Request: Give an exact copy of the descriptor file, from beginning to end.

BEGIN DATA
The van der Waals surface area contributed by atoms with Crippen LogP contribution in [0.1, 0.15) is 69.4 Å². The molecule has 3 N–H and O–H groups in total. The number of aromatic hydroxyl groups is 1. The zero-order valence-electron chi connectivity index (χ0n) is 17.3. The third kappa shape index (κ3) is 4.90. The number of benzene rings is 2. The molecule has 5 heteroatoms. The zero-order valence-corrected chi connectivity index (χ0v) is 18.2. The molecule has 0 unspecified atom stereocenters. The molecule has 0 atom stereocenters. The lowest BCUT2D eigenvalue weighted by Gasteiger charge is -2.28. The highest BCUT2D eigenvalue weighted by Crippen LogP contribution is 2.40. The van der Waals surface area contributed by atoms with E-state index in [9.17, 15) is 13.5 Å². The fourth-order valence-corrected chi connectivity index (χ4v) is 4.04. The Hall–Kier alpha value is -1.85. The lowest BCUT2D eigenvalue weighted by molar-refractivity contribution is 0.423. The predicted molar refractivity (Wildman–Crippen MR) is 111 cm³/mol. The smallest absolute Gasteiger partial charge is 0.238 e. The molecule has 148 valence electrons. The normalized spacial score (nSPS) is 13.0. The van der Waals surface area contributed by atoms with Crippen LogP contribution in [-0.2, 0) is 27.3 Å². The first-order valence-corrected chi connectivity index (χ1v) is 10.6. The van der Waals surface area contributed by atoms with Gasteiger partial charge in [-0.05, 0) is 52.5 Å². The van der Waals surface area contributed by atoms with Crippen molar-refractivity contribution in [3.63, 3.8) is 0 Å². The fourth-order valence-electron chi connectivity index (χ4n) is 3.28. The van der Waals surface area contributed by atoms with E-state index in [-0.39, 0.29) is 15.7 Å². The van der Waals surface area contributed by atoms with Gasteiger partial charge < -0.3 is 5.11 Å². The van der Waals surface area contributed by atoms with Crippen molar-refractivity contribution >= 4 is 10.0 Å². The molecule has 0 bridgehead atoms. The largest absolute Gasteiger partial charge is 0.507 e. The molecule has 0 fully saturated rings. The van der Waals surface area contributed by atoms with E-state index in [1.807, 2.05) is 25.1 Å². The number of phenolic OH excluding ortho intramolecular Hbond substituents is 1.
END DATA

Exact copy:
The van der Waals surface area contributed by atoms with Crippen LogP contribution in [0.1, 0.15) is 69.4 Å². The molecule has 3 N–H and O–H groups in total. The number of aromatic hydroxyl groups is 1. The zero-order valence-electron chi connectivity index (χ0n) is 17.3. The third kappa shape index (κ3) is 4.90. The number of benzene rings is 2. The molecule has 5 heteroatoms. The zero-order valence-corrected chi connectivity index (χ0v) is 18.2. The molecule has 0 unspecified atom stereocenters. The molecule has 0 atom stereocenters. The lowest BCUT2D eigenvalue weighted by Gasteiger charge is -2.28. The highest BCUT2D eigenvalue weighted by Crippen LogP contribution is 2.40. The van der Waals surface area contributed by atoms with E-state index in [9.17, 15) is 13.5 Å². The fourth-order valence-corrected chi connectivity index (χ4v) is 4.04. The Hall–Kier alpha value is -1.85. The lowest BCUT2D eigenvalue weighted by molar-refractivity contribution is 0.423. The predicted molar refractivity (Wildman–Crippen MR) is 111 cm³/mol. The smallest absolute Gasteiger partial charge is 0.238 e. The molecule has 148 valence electrons. The normalized spacial score (nSPS) is 13.0. The van der Waals surface area contributed by atoms with Crippen LogP contribution in [-0.2, 0) is 27.3 Å². The first-order valence-corrected chi connectivity index (χ1v) is 10.6. The van der Waals surface area contributed by atoms with Gasteiger partial charge in [-0.05, 0) is 52.5 Å². The van der Waals surface area contributed by atoms with Crippen molar-refractivity contribution in [3.63, 3.8) is 0 Å². The fourth-order valence-electron chi connectivity index (χ4n) is 3.28. The van der Waals surface area contributed by atoms with E-state index in [-0.39, 0.29) is 15.7 Å². The van der Waals surface area contributed by atoms with Gasteiger partial charge < -0.3 is 5.11 Å². The van der Waals surface area contributed by atoms with Crippen molar-refractivity contribution >= 4 is 10.0 Å². The molecule has 0 bridgehead atoms. The largest absolute Gasteiger partial charge is 0.507 e. The molecule has 0 fully saturated rings. The van der Waals surface area contributed by atoms with E-state index in [1.807, 2.05) is 25.1 Å². The number of phenolic OH excluding ortho intramolecular Hbond substituents is 1.